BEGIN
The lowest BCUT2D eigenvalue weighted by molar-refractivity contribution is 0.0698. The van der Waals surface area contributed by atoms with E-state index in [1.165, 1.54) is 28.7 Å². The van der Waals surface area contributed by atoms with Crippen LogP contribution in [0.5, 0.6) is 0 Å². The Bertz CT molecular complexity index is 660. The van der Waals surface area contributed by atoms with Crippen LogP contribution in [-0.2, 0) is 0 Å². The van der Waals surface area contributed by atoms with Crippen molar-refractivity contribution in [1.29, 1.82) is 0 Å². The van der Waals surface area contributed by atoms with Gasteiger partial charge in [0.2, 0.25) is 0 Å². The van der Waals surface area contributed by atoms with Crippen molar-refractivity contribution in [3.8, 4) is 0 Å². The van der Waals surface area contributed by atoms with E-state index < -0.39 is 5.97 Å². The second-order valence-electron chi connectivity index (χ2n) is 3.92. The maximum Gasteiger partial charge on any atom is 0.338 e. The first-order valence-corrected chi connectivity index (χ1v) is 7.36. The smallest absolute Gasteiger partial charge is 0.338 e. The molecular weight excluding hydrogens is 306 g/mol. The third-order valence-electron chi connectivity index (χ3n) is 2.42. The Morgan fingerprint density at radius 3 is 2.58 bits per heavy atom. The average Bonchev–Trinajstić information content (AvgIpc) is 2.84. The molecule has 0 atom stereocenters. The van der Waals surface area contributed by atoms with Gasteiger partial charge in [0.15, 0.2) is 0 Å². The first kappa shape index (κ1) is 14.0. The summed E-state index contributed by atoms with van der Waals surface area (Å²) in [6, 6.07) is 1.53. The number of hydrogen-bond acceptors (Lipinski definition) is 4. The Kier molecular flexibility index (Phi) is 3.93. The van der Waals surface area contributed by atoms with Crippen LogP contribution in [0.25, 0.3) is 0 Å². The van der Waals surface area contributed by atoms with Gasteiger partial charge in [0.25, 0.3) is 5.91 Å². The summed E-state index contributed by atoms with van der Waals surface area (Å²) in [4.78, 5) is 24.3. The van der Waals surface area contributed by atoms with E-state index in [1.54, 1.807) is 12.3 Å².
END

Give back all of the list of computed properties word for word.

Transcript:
The lowest BCUT2D eigenvalue weighted by molar-refractivity contribution is 0.0698. The van der Waals surface area contributed by atoms with E-state index in [1.165, 1.54) is 28.7 Å². The van der Waals surface area contributed by atoms with Crippen LogP contribution in [0.5, 0.6) is 0 Å². The Bertz CT molecular complexity index is 660. The van der Waals surface area contributed by atoms with Crippen LogP contribution in [-0.2, 0) is 0 Å². The van der Waals surface area contributed by atoms with Crippen molar-refractivity contribution in [1.29, 1.82) is 0 Å². The van der Waals surface area contributed by atoms with Gasteiger partial charge in [0.2, 0.25) is 0 Å². The van der Waals surface area contributed by atoms with Crippen molar-refractivity contribution in [3.8, 4) is 0 Å². The van der Waals surface area contributed by atoms with E-state index < -0.39 is 5.97 Å². The second-order valence-electron chi connectivity index (χ2n) is 3.92. The maximum Gasteiger partial charge on any atom is 0.338 e. The first-order valence-corrected chi connectivity index (χ1v) is 7.36. The smallest absolute Gasteiger partial charge is 0.338 e. The molecular weight excluding hydrogens is 306 g/mol. The third-order valence-electron chi connectivity index (χ3n) is 2.42. The Morgan fingerprint density at radius 3 is 2.58 bits per heavy atom. The average Bonchev–Trinajstić information content (AvgIpc) is 2.84. The molecule has 0 atom stereocenters. The van der Waals surface area contributed by atoms with Gasteiger partial charge in [0.15, 0.2) is 0 Å². The first kappa shape index (κ1) is 14.0. The summed E-state index contributed by atoms with van der Waals surface area (Å²) in [6, 6.07) is 1.53. The number of hydrogen-bond acceptors (Lipinski definition) is 4. The Kier molecular flexibility index (Phi) is 3.93. The van der Waals surface area contributed by atoms with Crippen LogP contribution in [0.25, 0.3) is 0 Å². The van der Waals surface area contributed by atoms with Gasteiger partial charge in [0.25, 0.3) is 5.91 Å². The summed E-state index contributed by atoms with van der Waals surface area (Å²) in [4.78, 5) is 24.3. The van der Waals surface area contributed by atoms with E-state index in [1.54, 1.807) is 12.3 Å².